- The Washington Times - Monday, April 17, 2000

If taxes are the price once pays for civilization, as has been said, then this country ought to be more civilized than ever. The Tax Foundation is out with its annual report on "Tax Freedom Day," and the bad news is that Americans are now working longer than ever for government at all levels.

Tax Freedom Day 2000, the day on which taxpayers pay off the equivalent of their obligations to various governments, doesn't arrive until May 3. That's 124 days into the year before, in effect, Americans can start spending their earnings on their own needs. That's up from April 20 in 1992, just eight short years ago. Not since the Vietnam War and Lyndon Johnson's "Great Society" spend-a-thon has freedom from taxes been postponed so long in so short a period. The result is that on average, Americans will spend more time working to pay their taxes than they will working to pay for food, clothing and shelter combined.

The problem is even worse for some local residents, whose states also have relatively high tax rates. Although Connecticut actually tops the list of taxing states Tax Freedom Day doesn't arrive there until May 18 the District of Columbia is right behind at May 17. Maryland follows at May 4, one day longer than the nation as a whole. Virginia lags behind at April 28. A host of states Oklahoma, Tennessee, Kentucky, Alabama and Mississippi bring up the rear at April 23. For residents of these states, finishing last has its rewards.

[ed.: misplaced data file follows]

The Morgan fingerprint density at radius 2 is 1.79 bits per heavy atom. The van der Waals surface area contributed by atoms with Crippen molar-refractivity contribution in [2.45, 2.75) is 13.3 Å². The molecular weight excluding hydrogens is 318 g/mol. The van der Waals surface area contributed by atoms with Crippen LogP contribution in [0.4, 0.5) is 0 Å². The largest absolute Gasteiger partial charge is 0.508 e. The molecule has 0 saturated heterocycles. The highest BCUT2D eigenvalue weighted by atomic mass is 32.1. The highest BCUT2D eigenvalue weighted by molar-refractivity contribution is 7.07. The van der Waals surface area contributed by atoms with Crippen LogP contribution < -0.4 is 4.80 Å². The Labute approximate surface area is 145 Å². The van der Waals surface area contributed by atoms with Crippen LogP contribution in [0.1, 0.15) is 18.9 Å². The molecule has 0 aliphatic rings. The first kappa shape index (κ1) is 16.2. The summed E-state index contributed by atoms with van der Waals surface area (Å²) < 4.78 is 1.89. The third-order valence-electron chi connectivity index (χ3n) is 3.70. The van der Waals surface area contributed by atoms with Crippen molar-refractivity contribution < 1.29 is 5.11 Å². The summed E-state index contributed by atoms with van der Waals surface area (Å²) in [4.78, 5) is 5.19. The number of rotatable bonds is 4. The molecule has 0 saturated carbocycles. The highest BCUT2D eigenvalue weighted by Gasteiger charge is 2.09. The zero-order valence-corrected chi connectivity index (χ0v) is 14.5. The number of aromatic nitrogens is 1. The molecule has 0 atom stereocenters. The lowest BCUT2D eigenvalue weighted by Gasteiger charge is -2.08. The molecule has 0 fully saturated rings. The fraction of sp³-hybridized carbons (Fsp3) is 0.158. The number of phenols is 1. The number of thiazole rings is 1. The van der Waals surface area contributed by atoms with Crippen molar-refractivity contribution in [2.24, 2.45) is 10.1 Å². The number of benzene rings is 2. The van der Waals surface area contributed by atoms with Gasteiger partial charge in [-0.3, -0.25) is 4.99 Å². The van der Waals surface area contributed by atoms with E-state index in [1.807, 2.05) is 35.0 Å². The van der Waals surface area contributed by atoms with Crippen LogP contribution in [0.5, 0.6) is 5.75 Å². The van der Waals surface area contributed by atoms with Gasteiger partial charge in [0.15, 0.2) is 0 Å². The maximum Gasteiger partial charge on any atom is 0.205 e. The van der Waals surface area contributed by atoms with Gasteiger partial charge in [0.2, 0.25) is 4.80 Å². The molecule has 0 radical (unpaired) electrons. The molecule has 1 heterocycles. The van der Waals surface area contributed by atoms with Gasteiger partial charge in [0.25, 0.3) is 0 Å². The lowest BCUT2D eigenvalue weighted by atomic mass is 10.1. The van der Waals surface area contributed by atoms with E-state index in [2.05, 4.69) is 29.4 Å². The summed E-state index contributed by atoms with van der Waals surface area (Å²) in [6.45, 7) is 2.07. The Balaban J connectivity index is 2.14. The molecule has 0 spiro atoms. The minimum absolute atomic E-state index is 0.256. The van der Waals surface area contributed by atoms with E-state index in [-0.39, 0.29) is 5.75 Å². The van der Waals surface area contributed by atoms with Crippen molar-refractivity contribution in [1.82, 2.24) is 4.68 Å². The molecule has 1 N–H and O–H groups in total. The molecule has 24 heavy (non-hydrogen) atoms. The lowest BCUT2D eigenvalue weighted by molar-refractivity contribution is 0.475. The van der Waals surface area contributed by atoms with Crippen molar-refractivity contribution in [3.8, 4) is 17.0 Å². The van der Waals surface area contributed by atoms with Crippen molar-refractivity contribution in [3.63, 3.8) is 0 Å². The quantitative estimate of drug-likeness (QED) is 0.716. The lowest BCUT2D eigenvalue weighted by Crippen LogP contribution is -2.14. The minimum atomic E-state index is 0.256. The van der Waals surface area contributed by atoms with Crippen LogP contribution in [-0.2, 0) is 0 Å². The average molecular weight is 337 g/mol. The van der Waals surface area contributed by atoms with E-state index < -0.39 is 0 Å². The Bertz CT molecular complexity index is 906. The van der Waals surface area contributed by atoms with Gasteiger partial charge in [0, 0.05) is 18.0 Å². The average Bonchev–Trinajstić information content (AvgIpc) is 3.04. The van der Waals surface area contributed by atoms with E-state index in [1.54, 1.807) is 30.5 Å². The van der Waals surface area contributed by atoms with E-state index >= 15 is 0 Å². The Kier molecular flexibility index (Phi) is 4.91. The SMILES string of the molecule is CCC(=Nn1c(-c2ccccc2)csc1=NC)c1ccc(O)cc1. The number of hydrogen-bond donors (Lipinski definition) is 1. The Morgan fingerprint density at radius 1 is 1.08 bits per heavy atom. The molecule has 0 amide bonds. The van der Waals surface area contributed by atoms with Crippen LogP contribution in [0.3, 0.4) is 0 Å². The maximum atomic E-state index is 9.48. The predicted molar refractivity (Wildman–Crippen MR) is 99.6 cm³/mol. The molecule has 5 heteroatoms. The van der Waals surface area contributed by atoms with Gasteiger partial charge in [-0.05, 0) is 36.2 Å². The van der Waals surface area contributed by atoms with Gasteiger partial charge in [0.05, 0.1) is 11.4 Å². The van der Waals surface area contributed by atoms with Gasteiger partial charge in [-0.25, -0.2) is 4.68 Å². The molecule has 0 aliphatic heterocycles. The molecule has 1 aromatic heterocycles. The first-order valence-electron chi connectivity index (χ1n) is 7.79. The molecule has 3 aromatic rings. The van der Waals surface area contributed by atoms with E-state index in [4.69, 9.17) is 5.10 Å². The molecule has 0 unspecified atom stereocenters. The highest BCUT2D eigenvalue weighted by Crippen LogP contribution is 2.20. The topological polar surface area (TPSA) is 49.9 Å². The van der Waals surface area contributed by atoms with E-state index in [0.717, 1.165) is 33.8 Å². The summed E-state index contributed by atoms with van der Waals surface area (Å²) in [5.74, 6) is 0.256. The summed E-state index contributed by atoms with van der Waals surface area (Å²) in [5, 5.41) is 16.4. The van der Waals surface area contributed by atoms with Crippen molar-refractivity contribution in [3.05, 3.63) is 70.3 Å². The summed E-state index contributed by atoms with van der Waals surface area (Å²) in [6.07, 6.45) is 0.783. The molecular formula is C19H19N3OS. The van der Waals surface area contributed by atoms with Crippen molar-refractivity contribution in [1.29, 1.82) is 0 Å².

The reason for the increase? In part, it's the rising burden of the federal payroll tax. The rate hasn't changed since 1990 15.3 percent but the amount of wages subject to the tax has risen sharply. In 1975, just $14,100 was subject to the tax. By 1998, the figure had risen to $68,400. The payroll tax also produces the odd situation in which economic expansion turns out to fill government coffers more quickly than wage earners' pockets. The reason is that payroll taxes stripped from paychecks even before employees receive them go to the IRS decades before employees collect benefits from the government as retirees. That's assuming that they live long enough to collect; if they don't, survivors are out the payroll taxes the deceased paid in.

The Tax Foundation's findings aren't uniformly unwelcome. In March the group reported that for one slice of American demographics, the percentage of the total tax burden on the median two-income family ($68,605) actually dipped just slightly from 40.9 percent in 1997 to 39 percent in 1998 (the latest year for which data are available). Give the Republican-controlled Congress some credit for passing the Taxpayer Relief Act of 1997. Explains the foundation, "The almost two percent decline in the two-earner family's total tax burden between 1997 and 1998 can be attributed almost entirely to this legislation. It brought such substantial tax relief to the median family because its new tax credits, the Per-Child Tax Credit and the Hope and Lifetime Learning Education Credits, are especially valuable to the demographic group that the median family falls into."

Ideally, federal lawmakers wouldn't play favorites with different demographic groups. Ideally, they would cut taxes across the board and speed up the day when Americans can stop working for the government and start working for themselves.

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